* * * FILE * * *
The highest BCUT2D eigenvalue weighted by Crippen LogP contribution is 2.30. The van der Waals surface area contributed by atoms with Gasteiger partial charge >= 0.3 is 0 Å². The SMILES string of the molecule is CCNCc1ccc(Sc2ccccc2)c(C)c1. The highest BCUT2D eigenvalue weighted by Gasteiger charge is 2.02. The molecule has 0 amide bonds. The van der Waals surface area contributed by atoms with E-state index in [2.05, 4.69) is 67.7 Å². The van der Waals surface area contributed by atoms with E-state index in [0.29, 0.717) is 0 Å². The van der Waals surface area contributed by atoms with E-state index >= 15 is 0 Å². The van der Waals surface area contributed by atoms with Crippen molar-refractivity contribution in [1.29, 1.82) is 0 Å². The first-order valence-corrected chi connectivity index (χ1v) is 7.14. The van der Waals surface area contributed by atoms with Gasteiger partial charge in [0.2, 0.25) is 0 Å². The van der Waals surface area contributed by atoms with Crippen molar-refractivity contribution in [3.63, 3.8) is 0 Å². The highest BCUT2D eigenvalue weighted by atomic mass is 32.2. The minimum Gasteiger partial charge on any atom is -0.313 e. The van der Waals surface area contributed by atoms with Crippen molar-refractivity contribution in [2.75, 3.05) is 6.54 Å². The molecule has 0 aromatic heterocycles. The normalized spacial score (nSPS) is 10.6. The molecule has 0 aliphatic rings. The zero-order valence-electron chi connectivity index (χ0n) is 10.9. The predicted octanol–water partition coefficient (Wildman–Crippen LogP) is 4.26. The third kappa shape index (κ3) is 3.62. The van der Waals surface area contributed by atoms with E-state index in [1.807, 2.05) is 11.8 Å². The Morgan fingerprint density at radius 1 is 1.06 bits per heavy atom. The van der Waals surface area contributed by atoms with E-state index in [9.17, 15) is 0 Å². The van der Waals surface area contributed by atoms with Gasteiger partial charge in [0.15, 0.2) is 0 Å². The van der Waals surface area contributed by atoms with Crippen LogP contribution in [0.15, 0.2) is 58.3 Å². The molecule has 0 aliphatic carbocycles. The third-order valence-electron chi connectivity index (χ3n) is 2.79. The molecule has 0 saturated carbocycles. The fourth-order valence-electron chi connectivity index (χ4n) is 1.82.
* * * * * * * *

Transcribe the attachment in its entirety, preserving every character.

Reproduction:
The highest BCUT2D eigenvalue weighted by Crippen LogP contribution is 2.30. The van der Waals surface area contributed by atoms with Gasteiger partial charge >= 0.3 is 0 Å². The SMILES string of the molecule is CCNCc1ccc(Sc2ccccc2)c(C)c1. The highest BCUT2D eigenvalue weighted by Gasteiger charge is 2.02. The molecule has 0 amide bonds. The van der Waals surface area contributed by atoms with E-state index in [2.05, 4.69) is 67.7 Å². The van der Waals surface area contributed by atoms with E-state index in [0.29, 0.717) is 0 Å². The van der Waals surface area contributed by atoms with E-state index >= 15 is 0 Å². The van der Waals surface area contributed by atoms with Crippen molar-refractivity contribution in [1.29, 1.82) is 0 Å². The first-order valence-corrected chi connectivity index (χ1v) is 7.14. The van der Waals surface area contributed by atoms with Gasteiger partial charge in [0.2, 0.25) is 0 Å². The van der Waals surface area contributed by atoms with Crippen molar-refractivity contribution in [3.63, 3.8) is 0 Å². The highest BCUT2D eigenvalue weighted by atomic mass is 32.2. The minimum Gasteiger partial charge on any atom is -0.313 e. The van der Waals surface area contributed by atoms with Crippen molar-refractivity contribution in [2.75, 3.05) is 6.54 Å². The molecule has 0 aromatic heterocycles. The normalized spacial score (nSPS) is 10.6. The molecule has 0 aliphatic rings. The zero-order valence-electron chi connectivity index (χ0n) is 10.9. The predicted octanol–water partition coefficient (Wildman–Crippen LogP) is 4.26. The third kappa shape index (κ3) is 3.62. The van der Waals surface area contributed by atoms with E-state index in [1.807, 2.05) is 11.8 Å². The Morgan fingerprint density at radius 1 is 1.06 bits per heavy atom. The van der Waals surface area contributed by atoms with E-state index in [9.17, 15) is 0 Å². The van der Waals surface area contributed by atoms with Gasteiger partial charge in [0.15, 0.2) is 0 Å². The van der Waals surface area contributed by atoms with Crippen LogP contribution in [0.15, 0.2) is 58.3 Å². The molecule has 0 aliphatic carbocycles. The third-order valence-electron chi connectivity index (χ3n) is 2.79. The molecule has 0 saturated carbocycles. The fourth-order valence-electron chi connectivity index (χ4n) is 1.82.